They began by doing online and publication-based research on what learning tools looked like for sex education and for BVI students, and found that existing tools for BVI students have huge cost barriers. Additionally, online resources for learning, such as the Vulva Academy Learning Site, primarily used visual modes of teaching. Although they are currently the best and most realistic anatomical teaching tools on the market, the “Jim Jackson” models are exorbitantly expensive at $500-600 and are not explicitly suited for BVI individuals. “The Great Wall of Vagina,” a sculpture piece created by artist Jamie McCartney after casting 400 women’s vaginas, shows the remarkable diversity of human bodies, which is something lacking in traditional sex education. However, this is an artistic work that was not adapted for education. They also looked at existing biological education toolkits targeted for BVI people, such as the “Touch, Label, and Learn Poster: Human Skeleton,” created by The American Printing House for the Blind. Unfortunately, with costs over $100, these models and tools are also out of reach for many educators.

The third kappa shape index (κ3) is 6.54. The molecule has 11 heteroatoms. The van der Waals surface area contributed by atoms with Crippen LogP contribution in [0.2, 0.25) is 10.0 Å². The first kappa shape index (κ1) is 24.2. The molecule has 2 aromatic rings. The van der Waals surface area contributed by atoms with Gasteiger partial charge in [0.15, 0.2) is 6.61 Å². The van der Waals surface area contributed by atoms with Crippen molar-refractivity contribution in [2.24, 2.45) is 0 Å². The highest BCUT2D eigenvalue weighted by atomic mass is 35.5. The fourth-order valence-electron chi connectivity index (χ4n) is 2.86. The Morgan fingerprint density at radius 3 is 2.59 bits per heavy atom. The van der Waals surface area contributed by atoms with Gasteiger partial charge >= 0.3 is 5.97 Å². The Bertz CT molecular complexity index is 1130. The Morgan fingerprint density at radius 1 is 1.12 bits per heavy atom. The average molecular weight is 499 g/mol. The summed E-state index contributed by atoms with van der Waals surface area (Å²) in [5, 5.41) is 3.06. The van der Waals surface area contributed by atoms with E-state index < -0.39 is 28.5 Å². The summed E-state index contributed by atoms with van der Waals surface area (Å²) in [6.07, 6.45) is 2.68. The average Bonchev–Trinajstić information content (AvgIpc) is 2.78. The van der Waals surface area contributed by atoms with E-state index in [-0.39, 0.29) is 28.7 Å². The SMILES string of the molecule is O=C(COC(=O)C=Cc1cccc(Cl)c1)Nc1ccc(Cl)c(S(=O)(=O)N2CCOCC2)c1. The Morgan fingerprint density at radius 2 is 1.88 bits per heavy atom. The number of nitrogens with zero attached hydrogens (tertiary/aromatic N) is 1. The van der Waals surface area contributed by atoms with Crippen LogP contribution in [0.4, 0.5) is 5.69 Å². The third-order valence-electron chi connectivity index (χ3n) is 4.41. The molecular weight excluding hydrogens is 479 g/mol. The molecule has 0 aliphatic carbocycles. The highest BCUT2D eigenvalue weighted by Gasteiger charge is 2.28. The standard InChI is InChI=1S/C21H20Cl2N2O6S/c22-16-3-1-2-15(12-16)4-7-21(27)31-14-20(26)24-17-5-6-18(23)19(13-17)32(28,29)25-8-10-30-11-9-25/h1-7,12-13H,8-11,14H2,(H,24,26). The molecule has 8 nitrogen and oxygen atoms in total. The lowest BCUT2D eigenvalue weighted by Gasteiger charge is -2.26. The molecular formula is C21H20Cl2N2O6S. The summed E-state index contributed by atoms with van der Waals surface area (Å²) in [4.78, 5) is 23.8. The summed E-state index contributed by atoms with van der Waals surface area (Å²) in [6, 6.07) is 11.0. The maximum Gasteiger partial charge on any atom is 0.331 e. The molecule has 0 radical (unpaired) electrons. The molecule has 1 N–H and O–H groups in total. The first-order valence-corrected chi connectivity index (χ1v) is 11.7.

From the initial research, the project goal was formulated:
Create cheap, modular, sex-positive models for, female anatomy, male anatomy, intersex / non-binary anatomy that can aid in inclusive sex education of BVI people and sighted people.
The team also came up with these questions:
● What level of fidelity & dimensionality is best for BVI people?
● How much anatomy should we reveal?
● What is this project contributing to a larger sex education context?
● How do we make this model work in a variety of settings with unknown resources?